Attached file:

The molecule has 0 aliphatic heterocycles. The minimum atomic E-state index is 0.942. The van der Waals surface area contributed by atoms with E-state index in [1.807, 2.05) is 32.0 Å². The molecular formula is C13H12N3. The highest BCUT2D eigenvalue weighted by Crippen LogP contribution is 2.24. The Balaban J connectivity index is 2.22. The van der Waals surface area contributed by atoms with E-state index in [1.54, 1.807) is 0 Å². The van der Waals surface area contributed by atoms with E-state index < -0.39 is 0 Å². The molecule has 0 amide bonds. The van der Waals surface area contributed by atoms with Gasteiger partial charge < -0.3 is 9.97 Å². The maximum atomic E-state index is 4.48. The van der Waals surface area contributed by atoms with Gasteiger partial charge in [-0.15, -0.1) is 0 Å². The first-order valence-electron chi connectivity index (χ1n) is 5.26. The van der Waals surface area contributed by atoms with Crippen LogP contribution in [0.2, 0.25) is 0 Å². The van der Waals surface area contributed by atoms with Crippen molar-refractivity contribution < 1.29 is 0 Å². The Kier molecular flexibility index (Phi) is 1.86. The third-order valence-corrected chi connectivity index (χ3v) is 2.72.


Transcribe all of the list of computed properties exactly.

The molecule has 0 aliphatic heterocycles. The minimum atomic E-state index is 0.942. The van der Waals surface area contributed by atoms with E-state index in [1.807, 2.05) is 32.0 Å². The molecular formula is C13H12N3. The highest BCUT2D eigenvalue weighted by Crippen LogP contribution is 2.24. The Balaban J connectivity index is 2.22. The van der Waals surface area contributed by atoms with E-state index in [1.54, 1.807) is 0 Å². The van der Waals surface area contributed by atoms with E-state index < -0.39 is 0 Å². The molecule has 0 amide bonds. The van der Waals surface area contributed by atoms with Gasteiger partial charge < -0.3 is 9.97 Å². The maximum atomic E-state index is 4.48. The van der Waals surface area contributed by atoms with Gasteiger partial charge in [-0.15, -0.1) is 0 Å². The first-order valence-electron chi connectivity index (χ1n) is 5.26. The van der Waals surface area contributed by atoms with Crippen LogP contribution in [0.2, 0.25) is 0 Å². The van der Waals surface area contributed by atoms with Crippen molar-refractivity contribution < 1.29 is 0 Å². The Kier molecular flexibility index (Phi) is 1.86. The third-order valence-corrected chi connectivity index (χ3v) is 2.72.